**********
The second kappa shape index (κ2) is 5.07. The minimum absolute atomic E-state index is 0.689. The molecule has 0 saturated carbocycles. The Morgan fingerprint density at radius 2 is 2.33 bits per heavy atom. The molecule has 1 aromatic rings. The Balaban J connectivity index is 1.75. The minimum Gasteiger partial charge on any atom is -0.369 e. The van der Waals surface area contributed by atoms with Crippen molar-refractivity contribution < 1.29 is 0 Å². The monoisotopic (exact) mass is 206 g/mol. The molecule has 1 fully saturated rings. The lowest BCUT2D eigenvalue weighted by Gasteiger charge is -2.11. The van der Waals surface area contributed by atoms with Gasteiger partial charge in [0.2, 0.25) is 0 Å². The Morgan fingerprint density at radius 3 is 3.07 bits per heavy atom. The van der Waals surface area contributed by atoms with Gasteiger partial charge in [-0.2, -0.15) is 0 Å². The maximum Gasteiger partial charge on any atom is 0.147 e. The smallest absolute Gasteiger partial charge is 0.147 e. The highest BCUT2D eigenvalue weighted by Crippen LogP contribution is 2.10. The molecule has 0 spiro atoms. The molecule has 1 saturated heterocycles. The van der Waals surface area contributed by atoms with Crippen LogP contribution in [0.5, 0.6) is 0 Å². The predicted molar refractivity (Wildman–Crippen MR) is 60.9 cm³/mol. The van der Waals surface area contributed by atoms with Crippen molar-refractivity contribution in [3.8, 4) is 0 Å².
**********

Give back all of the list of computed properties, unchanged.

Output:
The second kappa shape index (κ2) is 5.07. The minimum absolute atomic E-state index is 0.689. The molecule has 0 saturated carbocycles. The Morgan fingerprint density at radius 2 is 2.33 bits per heavy atom. The molecule has 1 aromatic rings. The Balaban J connectivity index is 1.75. The minimum Gasteiger partial charge on any atom is -0.369 e. The van der Waals surface area contributed by atoms with Crippen molar-refractivity contribution < 1.29 is 0 Å². The monoisotopic (exact) mass is 206 g/mol. The molecule has 1 fully saturated rings. The lowest BCUT2D eigenvalue weighted by Gasteiger charge is -2.11. The van der Waals surface area contributed by atoms with Gasteiger partial charge in [0.2, 0.25) is 0 Å². The Morgan fingerprint density at radius 3 is 3.07 bits per heavy atom. The van der Waals surface area contributed by atoms with Gasteiger partial charge in [-0.2, -0.15) is 0 Å². The maximum Gasteiger partial charge on any atom is 0.147 e. The smallest absolute Gasteiger partial charge is 0.147 e. The highest BCUT2D eigenvalue weighted by Crippen LogP contribution is 2.10. The molecule has 0 spiro atoms. The molecule has 1 saturated heterocycles. The van der Waals surface area contributed by atoms with Crippen LogP contribution in [0.5, 0.6) is 0 Å². The predicted molar refractivity (Wildman–Crippen MR) is 60.9 cm³/mol. The van der Waals surface area contributed by atoms with Crippen molar-refractivity contribution in [3.8, 4) is 0 Å².